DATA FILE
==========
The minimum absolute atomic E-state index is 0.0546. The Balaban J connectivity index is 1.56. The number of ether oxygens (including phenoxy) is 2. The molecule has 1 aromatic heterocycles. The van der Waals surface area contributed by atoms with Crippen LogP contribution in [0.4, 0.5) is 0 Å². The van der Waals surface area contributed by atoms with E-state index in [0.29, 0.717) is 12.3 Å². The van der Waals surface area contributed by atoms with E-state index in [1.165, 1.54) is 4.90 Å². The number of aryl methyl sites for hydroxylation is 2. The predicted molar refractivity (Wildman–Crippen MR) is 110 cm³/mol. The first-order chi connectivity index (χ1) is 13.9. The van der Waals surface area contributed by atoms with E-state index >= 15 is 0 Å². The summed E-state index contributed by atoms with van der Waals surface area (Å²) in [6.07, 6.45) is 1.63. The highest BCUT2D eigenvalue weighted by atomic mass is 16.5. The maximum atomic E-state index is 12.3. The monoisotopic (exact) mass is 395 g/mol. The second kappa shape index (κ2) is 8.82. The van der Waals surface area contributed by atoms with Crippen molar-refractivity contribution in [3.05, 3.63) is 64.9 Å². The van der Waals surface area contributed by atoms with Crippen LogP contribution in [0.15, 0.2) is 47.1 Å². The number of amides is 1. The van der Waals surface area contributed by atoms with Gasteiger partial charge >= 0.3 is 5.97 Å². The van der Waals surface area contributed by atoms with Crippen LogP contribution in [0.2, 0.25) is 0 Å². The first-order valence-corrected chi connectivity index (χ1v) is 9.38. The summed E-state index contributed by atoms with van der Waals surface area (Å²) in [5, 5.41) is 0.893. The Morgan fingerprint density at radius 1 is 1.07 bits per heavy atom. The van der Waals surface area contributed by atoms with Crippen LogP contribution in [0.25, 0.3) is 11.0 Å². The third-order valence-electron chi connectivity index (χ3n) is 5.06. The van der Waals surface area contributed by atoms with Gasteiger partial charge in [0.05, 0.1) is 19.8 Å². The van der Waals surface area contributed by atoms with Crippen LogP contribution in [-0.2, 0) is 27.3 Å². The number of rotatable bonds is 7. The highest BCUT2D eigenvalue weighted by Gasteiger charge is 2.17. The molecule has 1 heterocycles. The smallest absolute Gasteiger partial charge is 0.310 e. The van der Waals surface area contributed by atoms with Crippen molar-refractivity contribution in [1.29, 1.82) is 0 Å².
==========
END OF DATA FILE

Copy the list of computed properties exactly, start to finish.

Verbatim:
The minimum absolute atomic E-state index is 0.0546. The Balaban J connectivity index is 1.56. The number of ether oxygens (including phenoxy) is 2. The molecule has 1 aromatic heterocycles. The van der Waals surface area contributed by atoms with Crippen LogP contribution in [0.4, 0.5) is 0 Å². The van der Waals surface area contributed by atoms with E-state index in [0.29, 0.717) is 12.3 Å². The van der Waals surface area contributed by atoms with E-state index in [1.165, 1.54) is 4.90 Å². The number of aryl methyl sites for hydroxylation is 2. The predicted molar refractivity (Wildman–Crippen MR) is 110 cm³/mol. The first-order chi connectivity index (χ1) is 13.9. The van der Waals surface area contributed by atoms with E-state index >= 15 is 0 Å². The summed E-state index contributed by atoms with van der Waals surface area (Å²) in [6.07, 6.45) is 1.63. The highest BCUT2D eigenvalue weighted by atomic mass is 16.5. The maximum atomic E-state index is 12.3. The monoisotopic (exact) mass is 395 g/mol. The second kappa shape index (κ2) is 8.82. The van der Waals surface area contributed by atoms with Crippen molar-refractivity contribution in [3.05, 3.63) is 64.9 Å². The van der Waals surface area contributed by atoms with Crippen LogP contribution in [0.15, 0.2) is 47.1 Å². The number of amides is 1. The van der Waals surface area contributed by atoms with Gasteiger partial charge >= 0.3 is 5.97 Å². The van der Waals surface area contributed by atoms with Crippen LogP contribution in [0.2, 0.25) is 0 Å². The first-order valence-corrected chi connectivity index (χ1v) is 9.38. The summed E-state index contributed by atoms with van der Waals surface area (Å²) in [5, 5.41) is 0.893. The Morgan fingerprint density at radius 1 is 1.07 bits per heavy atom. The van der Waals surface area contributed by atoms with Crippen LogP contribution in [0.25, 0.3) is 11.0 Å². The third-order valence-electron chi connectivity index (χ3n) is 5.06. The van der Waals surface area contributed by atoms with Gasteiger partial charge in [0.05, 0.1) is 19.8 Å². The van der Waals surface area contributed by atoms with Crippen LogP contribution in [-0.2, 0) is 27.3 Å². The number of rotatable bonds is 7. The highest BCUT2D eigenvalue weighted by Gasteiger charge is 2.17. The molecule has 1 heterocycles. The smallest absolute Gasteiger partial charge is 0.310 e. The van der Waals surface area contributed by atoms with Crippen molar-refractivity contribution in [1.29, 1.82) is 0 Å².